Everything about this song works by itself, it’s just when its given context and history that it falls flat. So, why are they still performing under the old banner? It seems pride might be playing a big part, Hoppus and Barker said some nasty things during the “divorce” early last year and that could lead you to believe that them continuing on with Skiba under the Blink-182 name is a way to show Delonge they don’t need him. Barker even went so far as to call him “disrespectful and ungrateful”.

When Blink first split in 2005, it was said that a Delonge solo record offer from their label caused tension between him and Hoppus, with his run in Box Car Racer in 2001 driving a further wedge between them.

If that trend continued, of course things were going to blow up – Delonge in the past few years has released a feature film, animated short, novel, comic and slew of records with his other band, Angels & Airwaves, and is now releasing books and working on films about aliens – all while running his own store in California, To The Stars. It seems his creative juices just didn’t match that of his bandmates. He even said in an interview last year that staying in the band would have “severely limited” his artistic aspirations.

Another factor in using the Blink name is obviously reaching a wider audience – instead of having to build up a fan base again, there’s millions of punters eagerly awaiting material under a recognisable banner. That latter point is something you can’t really blame them for wanting to utilise, even if it is at the potential risk of their legacy.

Funnily enough, days before the new single dropped, the band’s legacy is something Delonge spoke up about in an interview with Rolling Stone. “I love those guys,” he said of Barker and Hoppus. “The only thing I think about is, I want them to be happy. [But] I don’t want the legacy of the band to get fucked with. I do care about that. I don’t want an incredible legacy to be ruined.”

He goes onto to say he wouldn’t be opposed to playing with the band again and points out that he never actually quit or was fired. Which is true, Hoppus and Barker sent out a press release in January of last year that blindsided Delonge and said he was out and Skiba would be filling in for an upcoming festival they had booked, but at no point has either party officially severed ties. Delonge denied the news at first, not even realising it was something the band officially issued.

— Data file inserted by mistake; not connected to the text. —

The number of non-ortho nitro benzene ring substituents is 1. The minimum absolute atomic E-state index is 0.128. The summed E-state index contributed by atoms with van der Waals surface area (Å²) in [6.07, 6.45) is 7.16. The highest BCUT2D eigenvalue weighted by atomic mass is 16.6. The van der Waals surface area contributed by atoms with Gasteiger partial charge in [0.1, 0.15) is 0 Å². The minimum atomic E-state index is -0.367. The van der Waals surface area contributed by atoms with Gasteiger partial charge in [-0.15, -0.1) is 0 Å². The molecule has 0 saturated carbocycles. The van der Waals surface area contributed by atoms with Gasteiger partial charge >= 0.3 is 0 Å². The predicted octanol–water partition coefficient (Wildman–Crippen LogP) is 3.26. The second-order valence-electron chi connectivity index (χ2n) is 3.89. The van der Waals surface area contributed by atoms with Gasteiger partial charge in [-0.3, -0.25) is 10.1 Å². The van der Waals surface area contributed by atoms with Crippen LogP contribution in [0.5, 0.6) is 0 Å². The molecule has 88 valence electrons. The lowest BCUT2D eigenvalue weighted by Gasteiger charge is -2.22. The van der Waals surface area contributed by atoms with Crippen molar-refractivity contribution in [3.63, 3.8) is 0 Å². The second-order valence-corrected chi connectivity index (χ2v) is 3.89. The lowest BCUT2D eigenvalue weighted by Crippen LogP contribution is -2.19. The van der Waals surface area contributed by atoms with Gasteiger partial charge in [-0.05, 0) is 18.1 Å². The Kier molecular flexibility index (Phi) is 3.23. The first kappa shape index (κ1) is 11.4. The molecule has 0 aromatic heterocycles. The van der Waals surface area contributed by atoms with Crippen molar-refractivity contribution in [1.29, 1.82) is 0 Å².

Had they disbanded Blink and went onto form a new band, the project would have almost been more exciting – members of Blink-182 and Alkaline Trio team up with legendary pop punk producer John Feldmann who, as well as fronting seminal ‘90s pop punk band Goldfinger, also found The Used, Story Of The Year and more, and produces bands like 5 Seconds Of Summer. In fact, several years ago, Skiba and Hoppus were indeed discussing working on a project together over Twitter.

Feldmann said last month that replacing Delonge would be like “replacing Paul McCartney or John Lennon in The Beatles.”

The situation surrounding Blink’s new line-up is messy at best, with Hoppus and Barker having a very aggressive and public blow-out with long-time pal Delonge via a series of online articles.

Barker lashed out at Delonge for wanting the band to sound too much like Coldplay and U2, but is he really in any position to be making that call when he arguably ruined the best song on the band’s last EP, Pretty Girl, with an unnecessary cameo from rapper Yelawolf? Plus the demos that Delonge suddenly released under his own name shortly after the blow-out have some classic Blink vibes going on that prove otherwise.